It may require some work, but there are things you can do to protect your plants from the freezing temperatures this weekend.
Experts from Gardener's World in Phoenix say covering your plants is the first step.
They recommend using a frost blanket on all of your sensitive plants. This material is designed to provide seven to ten degrees of frost protection. They say you should not use materials such as burlap, tarps, or other plastics because they do not provide the same warmth and can often be heavy, not allowing your plants to breath.
They also advise against using sheets to cover your plants because they are not warm enough. However, if sheets are your only option, then you should think layers and use several sheets per plant.
Another option for plant protection is a liquid polymer that you can find at your local nursery or hardware store. The non-toxic liquid will help protect your plants from freezing by giving them an additional five degrees of protection. All you have to do is spray it on the leaves 24 to 48 hours ahead of when the freeze is forecast.
With temperatures forecast to drop below freezing for possibly several hours this weekend, citrus and fruit trees are also in danger. Unfortunately, Gardener's World experts say covering these types of plants may not be enough to protect them from damage. They say your best option might be to just pick all of the fruit before the weekend, otherwise, you run the risk of losing it. Experts say the damage on the fruit could be similar to freezer burn.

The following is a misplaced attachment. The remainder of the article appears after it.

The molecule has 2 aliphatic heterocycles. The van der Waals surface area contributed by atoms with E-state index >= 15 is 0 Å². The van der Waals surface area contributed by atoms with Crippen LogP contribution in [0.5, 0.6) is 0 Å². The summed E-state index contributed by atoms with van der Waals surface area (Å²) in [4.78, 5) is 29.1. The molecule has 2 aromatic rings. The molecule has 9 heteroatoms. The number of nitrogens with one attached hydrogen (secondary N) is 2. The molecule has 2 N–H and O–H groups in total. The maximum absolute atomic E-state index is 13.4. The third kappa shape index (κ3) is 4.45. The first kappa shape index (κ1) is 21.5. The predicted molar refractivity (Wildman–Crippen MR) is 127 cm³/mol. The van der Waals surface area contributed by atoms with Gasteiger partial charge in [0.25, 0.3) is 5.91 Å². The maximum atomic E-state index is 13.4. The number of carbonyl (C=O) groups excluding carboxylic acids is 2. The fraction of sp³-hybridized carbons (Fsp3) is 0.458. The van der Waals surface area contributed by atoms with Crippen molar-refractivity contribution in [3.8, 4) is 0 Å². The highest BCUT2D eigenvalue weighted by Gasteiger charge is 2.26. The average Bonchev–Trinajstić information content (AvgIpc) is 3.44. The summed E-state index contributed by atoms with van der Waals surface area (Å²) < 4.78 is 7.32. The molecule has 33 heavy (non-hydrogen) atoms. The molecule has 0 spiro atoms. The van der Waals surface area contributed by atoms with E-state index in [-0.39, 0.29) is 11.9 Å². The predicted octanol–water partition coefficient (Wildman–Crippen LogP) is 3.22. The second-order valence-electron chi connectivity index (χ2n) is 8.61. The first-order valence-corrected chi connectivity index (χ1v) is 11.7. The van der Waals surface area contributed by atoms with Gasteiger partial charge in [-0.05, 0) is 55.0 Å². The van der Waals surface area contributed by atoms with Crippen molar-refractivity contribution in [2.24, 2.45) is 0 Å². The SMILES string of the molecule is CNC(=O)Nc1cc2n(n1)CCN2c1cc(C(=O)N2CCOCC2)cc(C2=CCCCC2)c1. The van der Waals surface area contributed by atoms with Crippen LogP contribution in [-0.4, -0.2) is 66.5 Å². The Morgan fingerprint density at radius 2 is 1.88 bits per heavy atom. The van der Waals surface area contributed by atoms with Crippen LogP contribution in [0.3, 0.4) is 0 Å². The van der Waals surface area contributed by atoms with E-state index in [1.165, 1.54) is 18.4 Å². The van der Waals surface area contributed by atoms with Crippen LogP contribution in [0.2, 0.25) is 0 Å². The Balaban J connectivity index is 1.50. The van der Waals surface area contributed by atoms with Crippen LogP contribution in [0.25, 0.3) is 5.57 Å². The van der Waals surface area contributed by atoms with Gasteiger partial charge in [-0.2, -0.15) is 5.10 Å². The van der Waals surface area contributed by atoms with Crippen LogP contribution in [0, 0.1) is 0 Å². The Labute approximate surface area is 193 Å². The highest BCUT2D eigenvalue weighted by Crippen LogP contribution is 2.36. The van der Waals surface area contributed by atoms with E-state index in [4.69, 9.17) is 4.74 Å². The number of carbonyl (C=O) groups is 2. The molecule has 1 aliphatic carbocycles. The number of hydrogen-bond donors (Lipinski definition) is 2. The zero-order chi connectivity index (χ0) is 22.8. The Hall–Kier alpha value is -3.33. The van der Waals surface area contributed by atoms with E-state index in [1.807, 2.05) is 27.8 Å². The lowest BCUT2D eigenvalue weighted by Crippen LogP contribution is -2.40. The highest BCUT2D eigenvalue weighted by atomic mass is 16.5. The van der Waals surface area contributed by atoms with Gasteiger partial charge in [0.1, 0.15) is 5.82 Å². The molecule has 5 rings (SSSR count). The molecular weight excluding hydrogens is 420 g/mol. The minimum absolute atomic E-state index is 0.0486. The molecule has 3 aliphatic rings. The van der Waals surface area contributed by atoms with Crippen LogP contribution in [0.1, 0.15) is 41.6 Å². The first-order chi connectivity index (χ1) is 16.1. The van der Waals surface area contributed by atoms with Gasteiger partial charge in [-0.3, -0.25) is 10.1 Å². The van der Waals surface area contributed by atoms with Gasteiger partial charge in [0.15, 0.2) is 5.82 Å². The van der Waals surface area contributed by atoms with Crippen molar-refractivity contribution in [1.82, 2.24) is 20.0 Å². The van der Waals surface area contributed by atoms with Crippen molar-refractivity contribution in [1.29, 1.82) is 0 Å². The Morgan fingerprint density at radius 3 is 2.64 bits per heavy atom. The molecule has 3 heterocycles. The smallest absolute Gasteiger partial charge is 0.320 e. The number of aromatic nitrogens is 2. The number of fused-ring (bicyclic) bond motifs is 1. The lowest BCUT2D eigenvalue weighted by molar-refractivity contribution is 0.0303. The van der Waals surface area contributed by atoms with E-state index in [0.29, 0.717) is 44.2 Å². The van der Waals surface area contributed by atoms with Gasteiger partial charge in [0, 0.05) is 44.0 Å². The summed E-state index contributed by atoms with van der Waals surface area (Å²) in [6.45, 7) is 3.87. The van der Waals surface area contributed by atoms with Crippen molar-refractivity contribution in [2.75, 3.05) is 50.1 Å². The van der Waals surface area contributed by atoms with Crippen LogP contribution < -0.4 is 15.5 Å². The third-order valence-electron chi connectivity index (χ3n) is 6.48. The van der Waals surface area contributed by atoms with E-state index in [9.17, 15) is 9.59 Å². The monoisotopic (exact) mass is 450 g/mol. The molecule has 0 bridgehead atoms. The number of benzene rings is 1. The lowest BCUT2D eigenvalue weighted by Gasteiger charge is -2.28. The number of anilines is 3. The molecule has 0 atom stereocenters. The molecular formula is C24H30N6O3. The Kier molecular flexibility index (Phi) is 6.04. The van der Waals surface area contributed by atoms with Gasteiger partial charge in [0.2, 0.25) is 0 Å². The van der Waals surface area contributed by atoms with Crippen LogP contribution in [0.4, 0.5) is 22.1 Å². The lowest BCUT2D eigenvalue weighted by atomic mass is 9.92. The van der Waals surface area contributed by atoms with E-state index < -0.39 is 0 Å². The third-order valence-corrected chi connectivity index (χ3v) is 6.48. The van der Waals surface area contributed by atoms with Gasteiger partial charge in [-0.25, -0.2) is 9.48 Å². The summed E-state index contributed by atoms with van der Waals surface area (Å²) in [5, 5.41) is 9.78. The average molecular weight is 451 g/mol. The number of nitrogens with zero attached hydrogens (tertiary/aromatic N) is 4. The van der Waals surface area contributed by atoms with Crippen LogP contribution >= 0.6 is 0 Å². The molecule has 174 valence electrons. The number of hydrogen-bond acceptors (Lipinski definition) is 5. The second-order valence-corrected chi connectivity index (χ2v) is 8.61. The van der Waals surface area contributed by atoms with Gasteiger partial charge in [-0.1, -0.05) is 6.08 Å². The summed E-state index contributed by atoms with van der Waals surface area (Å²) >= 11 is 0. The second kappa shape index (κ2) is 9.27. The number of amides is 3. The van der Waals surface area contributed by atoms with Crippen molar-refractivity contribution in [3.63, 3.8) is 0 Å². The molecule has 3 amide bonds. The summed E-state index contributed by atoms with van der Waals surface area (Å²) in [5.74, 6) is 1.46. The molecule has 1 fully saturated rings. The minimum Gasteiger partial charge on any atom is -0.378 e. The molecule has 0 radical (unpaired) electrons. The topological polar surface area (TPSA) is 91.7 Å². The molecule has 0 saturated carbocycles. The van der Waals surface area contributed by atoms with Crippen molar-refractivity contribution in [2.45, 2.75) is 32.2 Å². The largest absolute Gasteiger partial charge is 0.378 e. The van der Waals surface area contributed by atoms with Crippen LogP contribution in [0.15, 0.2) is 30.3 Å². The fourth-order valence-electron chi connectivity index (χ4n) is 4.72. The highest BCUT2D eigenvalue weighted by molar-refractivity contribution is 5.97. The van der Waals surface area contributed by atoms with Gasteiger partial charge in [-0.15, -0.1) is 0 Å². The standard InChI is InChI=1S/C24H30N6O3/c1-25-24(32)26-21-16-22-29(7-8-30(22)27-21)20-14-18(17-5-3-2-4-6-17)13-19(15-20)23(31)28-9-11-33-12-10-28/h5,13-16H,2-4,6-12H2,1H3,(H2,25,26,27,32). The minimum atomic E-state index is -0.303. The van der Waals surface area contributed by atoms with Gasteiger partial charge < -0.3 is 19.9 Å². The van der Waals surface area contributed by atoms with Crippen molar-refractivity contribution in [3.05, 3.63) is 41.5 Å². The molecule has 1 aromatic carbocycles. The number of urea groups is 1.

If your plants already have some frost damage from past cold temperatures, experts say DO NOT prune them. Removing the damaged ends will only leave the healthy parts of the plant exposed to future frost/freeze damage. Instead wait until about the middle of March to start pruning.
Here's a list of frost sensitive plants:
Thevetia (Lucky Nut Tree)
All varieties of Carissa (Natal Plum)
Tecomaria (Cape Honeysuckle)
Tecoma (Yellow & Orange Bells)
Passiflora (Passion Flower)
Senecio (Mexican Flame Vine)
Solanum (Potato Bush/Vine)
Cuphea (Mexican Heather)